What made this scenario worse in my mind, is that I work in health information management and just a few hours earlier I was data entering into a chart for a patient who had an abnormal mammogram and needed additional imaging as well. I see this type of information day in and day out. I just couldn't shake it.  I sent a text to my kids and a couple of my closest friends and was encouraged that everything will be fine.  My daughters told me to get ready for my vacation and don't stress about anything. One of my friends called me and told me that this was just a test and I have already passed it, but it was just something I needed to get through.


I didn't think about it at all while I was away on vacation.  I was enjoying the beautiful country and people of Australia.  I returned home on a Wednesday and on Thursday I had my appointment.  The technician walked me back to the exam room and asked if I've ever had a call back before. I told her no; this was my first one in 8 years.  She said well don't worry, every woman gets at least one call back in her lifetime.  She told me that they found a mass in my right breast and showed me the imaging. When I saw the tiny circle, fear crept in, and I pushed it out. I said to myself, all will be well.  I took a picture of it and sent it to my kids.  I like to make sure they are well aware of what is happening with me.  She performed another mammogram on my right breast. This time was a few seconds longer than the first time as she had my breast in a certain position.  She had me take a seat and wait for the doctor to review the imaging. If he saw something suspicious, I would be called back for an ultrasound.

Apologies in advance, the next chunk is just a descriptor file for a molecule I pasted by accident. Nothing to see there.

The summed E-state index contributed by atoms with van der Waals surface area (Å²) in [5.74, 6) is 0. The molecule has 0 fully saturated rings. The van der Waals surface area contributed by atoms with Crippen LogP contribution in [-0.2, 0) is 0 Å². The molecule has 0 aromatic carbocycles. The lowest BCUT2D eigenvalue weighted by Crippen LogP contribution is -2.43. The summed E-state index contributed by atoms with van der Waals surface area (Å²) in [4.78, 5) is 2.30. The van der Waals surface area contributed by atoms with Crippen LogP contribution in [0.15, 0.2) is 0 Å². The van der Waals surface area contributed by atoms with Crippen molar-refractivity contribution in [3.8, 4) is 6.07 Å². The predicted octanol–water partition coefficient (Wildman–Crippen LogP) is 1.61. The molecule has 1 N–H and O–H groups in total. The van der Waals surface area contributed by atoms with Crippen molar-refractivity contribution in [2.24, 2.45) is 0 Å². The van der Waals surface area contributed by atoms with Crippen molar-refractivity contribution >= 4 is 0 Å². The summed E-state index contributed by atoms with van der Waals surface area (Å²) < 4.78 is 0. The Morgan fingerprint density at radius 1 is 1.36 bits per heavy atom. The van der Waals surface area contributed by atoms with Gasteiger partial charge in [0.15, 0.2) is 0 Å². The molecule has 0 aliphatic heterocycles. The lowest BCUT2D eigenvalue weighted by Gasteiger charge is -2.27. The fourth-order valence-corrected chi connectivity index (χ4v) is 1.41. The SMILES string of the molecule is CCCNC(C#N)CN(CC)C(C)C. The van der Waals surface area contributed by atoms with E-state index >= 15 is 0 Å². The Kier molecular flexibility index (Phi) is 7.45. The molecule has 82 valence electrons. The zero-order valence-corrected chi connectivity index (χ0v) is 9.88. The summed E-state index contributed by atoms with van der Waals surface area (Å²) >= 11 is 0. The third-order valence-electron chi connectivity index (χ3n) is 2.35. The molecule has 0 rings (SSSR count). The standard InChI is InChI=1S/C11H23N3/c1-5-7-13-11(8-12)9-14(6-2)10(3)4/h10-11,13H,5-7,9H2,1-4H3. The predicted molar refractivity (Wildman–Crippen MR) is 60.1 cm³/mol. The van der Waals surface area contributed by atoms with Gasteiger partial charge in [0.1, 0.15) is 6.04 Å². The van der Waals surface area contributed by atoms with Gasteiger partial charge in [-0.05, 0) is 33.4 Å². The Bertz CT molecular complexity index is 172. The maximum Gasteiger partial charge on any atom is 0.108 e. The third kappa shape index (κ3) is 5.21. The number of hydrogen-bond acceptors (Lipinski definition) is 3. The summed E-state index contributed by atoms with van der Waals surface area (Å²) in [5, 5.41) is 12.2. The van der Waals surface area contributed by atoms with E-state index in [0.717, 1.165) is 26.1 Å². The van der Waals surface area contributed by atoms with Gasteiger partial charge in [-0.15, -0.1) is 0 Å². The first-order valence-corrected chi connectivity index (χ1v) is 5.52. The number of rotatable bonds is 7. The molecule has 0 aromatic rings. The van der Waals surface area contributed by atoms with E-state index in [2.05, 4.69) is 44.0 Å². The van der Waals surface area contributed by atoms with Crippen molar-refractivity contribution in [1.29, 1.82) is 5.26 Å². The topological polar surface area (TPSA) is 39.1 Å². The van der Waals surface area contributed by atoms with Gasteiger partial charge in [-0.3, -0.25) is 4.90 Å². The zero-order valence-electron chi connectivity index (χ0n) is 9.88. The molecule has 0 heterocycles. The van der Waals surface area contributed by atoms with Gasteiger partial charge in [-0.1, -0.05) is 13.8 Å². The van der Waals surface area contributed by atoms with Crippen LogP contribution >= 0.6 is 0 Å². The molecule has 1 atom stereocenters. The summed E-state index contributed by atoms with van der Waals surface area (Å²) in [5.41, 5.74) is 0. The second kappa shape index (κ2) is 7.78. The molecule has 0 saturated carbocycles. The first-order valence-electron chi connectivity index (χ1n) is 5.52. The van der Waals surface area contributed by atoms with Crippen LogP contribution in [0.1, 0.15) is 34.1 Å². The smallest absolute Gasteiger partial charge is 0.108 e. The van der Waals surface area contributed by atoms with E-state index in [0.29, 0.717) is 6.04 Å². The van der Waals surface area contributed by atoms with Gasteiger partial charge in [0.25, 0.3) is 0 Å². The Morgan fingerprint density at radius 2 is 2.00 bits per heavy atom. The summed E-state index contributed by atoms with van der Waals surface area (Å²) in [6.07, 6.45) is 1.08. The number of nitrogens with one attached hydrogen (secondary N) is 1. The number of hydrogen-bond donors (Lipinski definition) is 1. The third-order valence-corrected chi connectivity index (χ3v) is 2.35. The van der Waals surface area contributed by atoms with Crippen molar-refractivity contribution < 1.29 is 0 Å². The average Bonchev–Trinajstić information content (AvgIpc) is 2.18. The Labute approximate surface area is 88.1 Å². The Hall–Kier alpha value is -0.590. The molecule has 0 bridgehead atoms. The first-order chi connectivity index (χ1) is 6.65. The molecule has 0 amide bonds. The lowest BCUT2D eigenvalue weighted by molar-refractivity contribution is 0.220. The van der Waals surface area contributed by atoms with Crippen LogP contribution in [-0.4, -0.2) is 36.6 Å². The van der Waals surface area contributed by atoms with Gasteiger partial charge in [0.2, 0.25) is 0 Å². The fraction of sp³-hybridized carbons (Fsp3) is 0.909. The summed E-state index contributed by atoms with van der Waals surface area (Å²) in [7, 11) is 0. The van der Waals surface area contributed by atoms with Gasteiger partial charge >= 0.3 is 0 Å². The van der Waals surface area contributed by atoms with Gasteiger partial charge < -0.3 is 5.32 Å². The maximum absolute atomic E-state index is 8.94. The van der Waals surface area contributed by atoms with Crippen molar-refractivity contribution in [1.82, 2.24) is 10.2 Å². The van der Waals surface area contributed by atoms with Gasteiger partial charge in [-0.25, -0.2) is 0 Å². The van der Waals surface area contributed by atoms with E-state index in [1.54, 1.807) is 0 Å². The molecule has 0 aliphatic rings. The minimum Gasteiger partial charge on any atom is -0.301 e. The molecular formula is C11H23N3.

I was called into another room to wait for his decision.  Within ten minutes I was being guided to another exam room for an ultrasound. I could feel the tears start to well up in my eyes.  I said to myself, "You Got This." As I laid down on the exam table, I had to expose my right breast for the technician to examine me. I raised my hand above my head, and she put a warm gel on my breast and then used the ultrasound to get an in-depth look at the mass that was inside.  This procedure took about 2-3 minutes and then I waited for the doctor to review the images.   As I sat there for what seemed like a long time but was really only a few minutes I was calm. I know that God would not give me more than I could handle, and He didn't bring me this far for me not to trust Him.